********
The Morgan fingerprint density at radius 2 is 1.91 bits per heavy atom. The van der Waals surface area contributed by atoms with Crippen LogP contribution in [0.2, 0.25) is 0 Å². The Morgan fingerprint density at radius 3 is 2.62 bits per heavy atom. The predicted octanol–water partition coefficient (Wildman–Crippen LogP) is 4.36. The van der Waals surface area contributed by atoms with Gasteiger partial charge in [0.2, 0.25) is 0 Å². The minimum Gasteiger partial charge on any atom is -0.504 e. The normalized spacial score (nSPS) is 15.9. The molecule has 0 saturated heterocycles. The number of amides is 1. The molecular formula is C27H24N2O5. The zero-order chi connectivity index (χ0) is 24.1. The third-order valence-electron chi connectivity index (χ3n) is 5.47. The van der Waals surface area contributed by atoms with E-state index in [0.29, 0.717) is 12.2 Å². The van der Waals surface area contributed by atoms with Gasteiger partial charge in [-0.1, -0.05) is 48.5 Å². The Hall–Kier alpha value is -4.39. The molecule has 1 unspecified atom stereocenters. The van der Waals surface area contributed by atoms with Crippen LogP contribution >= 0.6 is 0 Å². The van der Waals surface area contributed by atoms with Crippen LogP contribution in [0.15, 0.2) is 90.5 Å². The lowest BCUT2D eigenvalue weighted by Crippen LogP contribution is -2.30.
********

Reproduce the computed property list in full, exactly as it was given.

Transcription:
The Morgan fingerprint density at radius 2 is 1.91 bits per heavy atom. The van der Waals surface area contributed by atoms with Crippen LogP contribution in [0.2, 0.25) is 0 Å². The Morgan fingerprint density at radius 3 is 2.62 bits per heavy atom. The predicted octanol–water partition coefficient (Wildman–Crippen LogP) is 4.36. The van der Waals surface area contributed by atoms with Gasteiger partial charge in [0.2, 0.25) is 0 Å². The minimum Gasteiger partial charge on any atom is -0.504 e. The normalized spacial score (nSPS) is 15.9. The molecule has 0 saturated heterocycles. The number of amides is 1. The molecular formula is C27H24N2O5. The zero-order chi connectivity index (χ0) is 24.1. The third-order valence-electron chi connectivity index (χ3n) is 5.47. The van der Waals surface area contributed by atoms with E-state index in [0.29, 0.717) is 12.2 Å². The van der Waals surface area contributed by atoms with Gasteiger partial charge in [-0.1, -0.05) is 48.5 Å². The Hall–Kier alpha value is -4.39. The molecule has 1 unspecified atom stereocenters. The van der Waals surface area contributed by atoms with Crippen LogP contribution >= 0.6 is 0 Å². The van der Waals surface area contributed by atoms with Crippen LogP contribution in [0.15, 0.2) is 90.5 Å². The lowest BCUT2D eigenvalue weighted by Crippen LogP contribution is -2.30.